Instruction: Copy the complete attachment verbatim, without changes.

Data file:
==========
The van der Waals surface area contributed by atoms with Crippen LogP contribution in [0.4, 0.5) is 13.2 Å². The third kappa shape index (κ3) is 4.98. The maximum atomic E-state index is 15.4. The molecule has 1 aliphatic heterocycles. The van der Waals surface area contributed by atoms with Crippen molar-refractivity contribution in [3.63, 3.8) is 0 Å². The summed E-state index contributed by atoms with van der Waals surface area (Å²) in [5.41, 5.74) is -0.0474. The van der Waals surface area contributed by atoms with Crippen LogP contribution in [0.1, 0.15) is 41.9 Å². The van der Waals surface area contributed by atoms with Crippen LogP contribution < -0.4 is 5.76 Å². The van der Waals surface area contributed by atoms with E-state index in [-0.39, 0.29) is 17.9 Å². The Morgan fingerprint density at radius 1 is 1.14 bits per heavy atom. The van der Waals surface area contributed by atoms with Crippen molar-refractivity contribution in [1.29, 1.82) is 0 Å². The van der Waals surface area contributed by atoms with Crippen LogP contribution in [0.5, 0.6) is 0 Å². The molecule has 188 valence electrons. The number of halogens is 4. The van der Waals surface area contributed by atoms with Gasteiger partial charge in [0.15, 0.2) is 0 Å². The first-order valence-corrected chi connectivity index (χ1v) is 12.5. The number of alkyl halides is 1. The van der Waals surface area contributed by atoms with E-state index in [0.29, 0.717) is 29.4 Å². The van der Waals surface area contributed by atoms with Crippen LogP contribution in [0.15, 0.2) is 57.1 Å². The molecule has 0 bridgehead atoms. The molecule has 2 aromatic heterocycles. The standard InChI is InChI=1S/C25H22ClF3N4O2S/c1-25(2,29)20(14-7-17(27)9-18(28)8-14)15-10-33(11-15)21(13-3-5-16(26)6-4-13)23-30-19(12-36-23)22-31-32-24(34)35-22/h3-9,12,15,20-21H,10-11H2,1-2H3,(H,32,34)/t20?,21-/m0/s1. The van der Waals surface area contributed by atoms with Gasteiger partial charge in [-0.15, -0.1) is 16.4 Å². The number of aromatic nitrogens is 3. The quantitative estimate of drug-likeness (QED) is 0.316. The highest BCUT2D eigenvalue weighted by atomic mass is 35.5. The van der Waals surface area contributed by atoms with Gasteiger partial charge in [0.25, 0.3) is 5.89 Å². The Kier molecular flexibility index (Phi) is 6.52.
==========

The van der Waals surface area contributed by atoms with Crippen LogP contribution in [0.4, 0.5) is 13.2 Å². The third kappa shape index (κ3) is 4.98. The maximum atomic E-state index is 15.4. The molecule has 1 aliphatic heterocycles. The van der Waals surface area contributed by atoms with Crippen molar-refractivity contribution in [3.63, 3.8) is 0 Å². The summed E-state index contributed by atoms with van der Waals surface area (Å²) in [5.41, 5.74) is -0.0474. The van der Waals surface area contributed by atoms with Crippen LogP contribution in [0.1, 0.15) is 41.9 Å². The van der Waals surface area contributed by atoms with Crippen LogP contribution < -0.4 is 5.76 Å². The van der Waals surface area contributed by atoms with E-state index in [-0.39, 0.29) is 17.9 Å². The Morgan fingerprint density at radius 1 is 1.14 bits per heavy atom. The van der Waals surface area contributed by atoms with Crippen molar-refractivity contribution in [1.29, 1.82) is 0 Å². The van der Waals surface area contributed by atoms with Crippen LogP contribution in [0.5, 0.6) is 0 Å². The molecule has 188 valence electrons. The number of halogens is 4. The van der Waals surface area contributed by atoms with Gasteiger partial charge in [0.15, 0.2) is 0 Å². The first-order valence-corrected chi connectivity index (χ1v) is 12.5. The number of alkyl halides is 1. The van der Waals surface area contributed by atoms with E-state index in [0.29, 0.717) is 29.4 Å². The van der Waals surface area contributed by atoms with Crippen LogP contribution in [0.15, 0.2) is 57.1 Å². The molecule has 0 bridgehead atoms. The molecule has 2 aromatic heterocycles. The standard InChI is InChI=1S/C25H22ClF3N4O2S/c1-25(2,29)20(14-7-17(27)9-18(28)8-14)15-10-33(11-15)21(13-3-5-16(26)6-4-13)23-30-19(12-36-23)22-31-32-24(34)35-22/h3-9,12,15,20-21H,10-11H2,1-2H3,(H,32,34)/t20?,21-/m0/s1. The van der Waals surface area contributed by atoms with Gasteiger partial charge in [-0.15, -0.1) is 16.4 Å². The number of aromatic nitrogens is 3. The quantitative estimate of drug-likeness (QED) is 0.316. The highest BCUT2D eigenvalue weighted by atomic mass is 35.5. The van der Waals surface area contributed by atoms with Gasteiger partial charge in [0.25, 0.3) is 5.89 Å². The Kier molecular flexibility index (Phi) is 6.52.